Life Beyond Sauvignon 3 – Thinking Alternatives

Some Alternative Alternative Candidates (and Reasons Why)

Of the hundreds of white grape varieties of the world, the vast majority are too obscure to discuss or of very marginal interest. 

Of the largest producing varieties of the world, the likes of Airen and Ugni Blanc are generally considered to be bland quality warm climate grapes.  While this does not mean that New Zealand could not create something different from them, the reputation of these varieties may always stifle any potential they might have.

There are perhaps two dozen white varieties that have sufficient interest, including expert opinions that they are capable of producing high quality wines.  (I am sure there are others, but the identification and importation issues stretch the issue of suitability too far for immediate consideration).

Arguably all but one of them shares the likelihood of pronunciation problems for many potential drinkers.  (We may just need to be a little creative to sell them). Several are Italian in origin, reflecting the wide diversity of grapes grown in that country.  Several are also, therefore, what might be described as Mediterranean in origin.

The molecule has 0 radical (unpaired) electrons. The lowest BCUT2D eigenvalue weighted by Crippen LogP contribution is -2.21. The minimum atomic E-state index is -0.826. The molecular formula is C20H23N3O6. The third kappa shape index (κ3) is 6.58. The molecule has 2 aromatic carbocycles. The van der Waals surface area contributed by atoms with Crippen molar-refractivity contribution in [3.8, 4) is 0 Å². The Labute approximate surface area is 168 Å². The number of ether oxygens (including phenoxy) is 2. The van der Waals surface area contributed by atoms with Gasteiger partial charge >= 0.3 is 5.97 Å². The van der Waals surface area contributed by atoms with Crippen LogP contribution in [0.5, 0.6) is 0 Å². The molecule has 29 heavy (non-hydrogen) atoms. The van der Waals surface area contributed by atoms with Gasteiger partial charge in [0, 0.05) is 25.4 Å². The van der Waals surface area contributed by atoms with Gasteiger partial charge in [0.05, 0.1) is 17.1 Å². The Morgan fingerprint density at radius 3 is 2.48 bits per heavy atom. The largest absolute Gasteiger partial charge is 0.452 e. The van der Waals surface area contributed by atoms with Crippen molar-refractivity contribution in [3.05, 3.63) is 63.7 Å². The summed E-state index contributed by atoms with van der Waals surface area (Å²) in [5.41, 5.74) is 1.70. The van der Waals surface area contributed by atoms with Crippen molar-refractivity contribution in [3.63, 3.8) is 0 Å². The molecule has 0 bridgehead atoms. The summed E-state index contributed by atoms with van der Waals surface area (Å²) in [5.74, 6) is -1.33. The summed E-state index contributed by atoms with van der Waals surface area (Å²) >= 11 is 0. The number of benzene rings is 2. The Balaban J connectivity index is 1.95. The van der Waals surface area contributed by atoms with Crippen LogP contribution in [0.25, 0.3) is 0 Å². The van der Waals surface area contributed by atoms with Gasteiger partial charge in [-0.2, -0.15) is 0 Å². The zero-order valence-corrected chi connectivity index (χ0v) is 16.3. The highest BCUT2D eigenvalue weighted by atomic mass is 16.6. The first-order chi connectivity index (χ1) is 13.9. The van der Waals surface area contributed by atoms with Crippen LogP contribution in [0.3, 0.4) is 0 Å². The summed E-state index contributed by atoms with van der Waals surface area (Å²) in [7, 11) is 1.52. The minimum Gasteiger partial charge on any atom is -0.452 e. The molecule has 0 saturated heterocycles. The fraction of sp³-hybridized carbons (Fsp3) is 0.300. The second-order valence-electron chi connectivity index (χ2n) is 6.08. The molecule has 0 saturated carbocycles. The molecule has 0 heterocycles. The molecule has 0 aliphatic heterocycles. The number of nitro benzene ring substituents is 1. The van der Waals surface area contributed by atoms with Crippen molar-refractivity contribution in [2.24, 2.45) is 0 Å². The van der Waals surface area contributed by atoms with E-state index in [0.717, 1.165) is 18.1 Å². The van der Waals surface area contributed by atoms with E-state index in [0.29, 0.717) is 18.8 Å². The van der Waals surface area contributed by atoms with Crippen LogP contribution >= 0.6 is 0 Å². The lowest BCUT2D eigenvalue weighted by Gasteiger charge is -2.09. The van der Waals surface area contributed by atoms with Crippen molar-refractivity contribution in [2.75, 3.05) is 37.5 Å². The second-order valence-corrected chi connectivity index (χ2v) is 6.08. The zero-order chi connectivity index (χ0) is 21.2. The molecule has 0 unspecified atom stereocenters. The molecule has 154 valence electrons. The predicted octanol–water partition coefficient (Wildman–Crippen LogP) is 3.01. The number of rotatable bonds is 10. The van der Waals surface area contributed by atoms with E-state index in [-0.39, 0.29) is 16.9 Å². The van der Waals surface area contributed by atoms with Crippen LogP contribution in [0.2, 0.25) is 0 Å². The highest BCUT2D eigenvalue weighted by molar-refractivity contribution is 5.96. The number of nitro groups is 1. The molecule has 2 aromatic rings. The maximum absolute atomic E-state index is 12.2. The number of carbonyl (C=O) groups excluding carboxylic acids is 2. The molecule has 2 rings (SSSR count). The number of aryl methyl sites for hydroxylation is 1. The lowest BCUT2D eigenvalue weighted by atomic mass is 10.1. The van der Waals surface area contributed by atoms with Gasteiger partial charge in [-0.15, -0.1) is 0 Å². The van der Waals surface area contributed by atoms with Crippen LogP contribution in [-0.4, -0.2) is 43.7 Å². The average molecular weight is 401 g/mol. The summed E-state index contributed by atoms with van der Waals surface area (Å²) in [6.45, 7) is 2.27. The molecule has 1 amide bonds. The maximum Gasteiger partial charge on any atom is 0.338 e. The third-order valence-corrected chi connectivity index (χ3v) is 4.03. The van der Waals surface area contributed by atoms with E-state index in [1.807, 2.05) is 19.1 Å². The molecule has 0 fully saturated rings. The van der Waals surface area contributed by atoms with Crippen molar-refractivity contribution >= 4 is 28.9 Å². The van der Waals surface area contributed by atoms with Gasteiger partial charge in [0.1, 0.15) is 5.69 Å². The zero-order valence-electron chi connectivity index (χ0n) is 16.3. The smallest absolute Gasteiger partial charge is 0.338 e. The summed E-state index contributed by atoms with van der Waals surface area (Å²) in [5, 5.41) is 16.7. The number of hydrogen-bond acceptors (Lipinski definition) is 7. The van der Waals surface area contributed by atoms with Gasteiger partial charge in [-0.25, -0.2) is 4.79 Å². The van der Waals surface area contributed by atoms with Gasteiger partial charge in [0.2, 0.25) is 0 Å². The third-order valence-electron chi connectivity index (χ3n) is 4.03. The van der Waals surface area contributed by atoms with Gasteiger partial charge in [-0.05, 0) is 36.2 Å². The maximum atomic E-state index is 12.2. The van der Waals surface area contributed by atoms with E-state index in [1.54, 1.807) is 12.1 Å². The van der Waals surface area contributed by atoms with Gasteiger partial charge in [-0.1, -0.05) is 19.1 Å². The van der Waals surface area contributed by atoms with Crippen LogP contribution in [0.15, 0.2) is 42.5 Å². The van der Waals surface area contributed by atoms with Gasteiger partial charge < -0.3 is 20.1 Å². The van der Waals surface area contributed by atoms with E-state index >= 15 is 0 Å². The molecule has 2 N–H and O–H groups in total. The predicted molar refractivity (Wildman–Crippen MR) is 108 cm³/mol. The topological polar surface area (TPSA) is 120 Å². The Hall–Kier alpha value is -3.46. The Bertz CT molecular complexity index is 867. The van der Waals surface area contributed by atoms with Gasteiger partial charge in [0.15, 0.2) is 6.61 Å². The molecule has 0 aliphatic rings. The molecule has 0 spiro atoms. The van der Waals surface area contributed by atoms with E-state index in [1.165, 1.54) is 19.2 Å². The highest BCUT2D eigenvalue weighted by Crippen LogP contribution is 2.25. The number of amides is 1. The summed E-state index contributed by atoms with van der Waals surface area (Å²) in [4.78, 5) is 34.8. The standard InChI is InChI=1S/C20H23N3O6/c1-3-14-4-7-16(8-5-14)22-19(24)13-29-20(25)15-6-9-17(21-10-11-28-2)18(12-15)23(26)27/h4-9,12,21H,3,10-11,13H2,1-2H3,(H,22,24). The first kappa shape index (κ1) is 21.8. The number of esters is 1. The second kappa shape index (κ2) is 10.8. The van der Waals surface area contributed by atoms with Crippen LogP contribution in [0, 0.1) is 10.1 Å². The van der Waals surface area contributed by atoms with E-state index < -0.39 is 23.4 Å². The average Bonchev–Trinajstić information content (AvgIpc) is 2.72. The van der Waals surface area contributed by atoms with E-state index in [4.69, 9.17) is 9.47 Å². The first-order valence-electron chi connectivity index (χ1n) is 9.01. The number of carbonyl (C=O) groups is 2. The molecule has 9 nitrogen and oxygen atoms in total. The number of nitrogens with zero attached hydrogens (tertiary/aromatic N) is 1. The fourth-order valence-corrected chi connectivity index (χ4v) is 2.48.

In alphabetic order (*marks varieties that are already grown in small quantities in New Zealand although no wines labelled Marsanne, Rousanne or Gruner Veltliner have yet been marketed, other than Coopers Creek’s “The Groover”):

Albariño  Native to northwestern Spain and northern Portugal (and scarcely grown anywhere else), but unlike almost anything else in Iberian wine.  In its home environment it produces a wine of light to medium body with subtle and distinctive fruit characters, although whether because of winemaking or climate there is often a sense that the style of the grape could be “tightened up” in the right environment.  Given that most New Zealand wine regions are near the coast, the fact that albariño is thick skinned and well adapted to relatively damp maritime environments suggests that it could have wide potential uses in New Zealand.  Moreover, albariño wines are highly fashionable at home in the Spanish market, and also starting to be noticed in the UK and US markets. Australia was also claiming good results for a wine it thought was albariño, curiously growing it in hot dry climate areas rather than near the sea, until it was proven to be a different grape altogether, Savagnin blanc, a distant relation of gewürztraminer.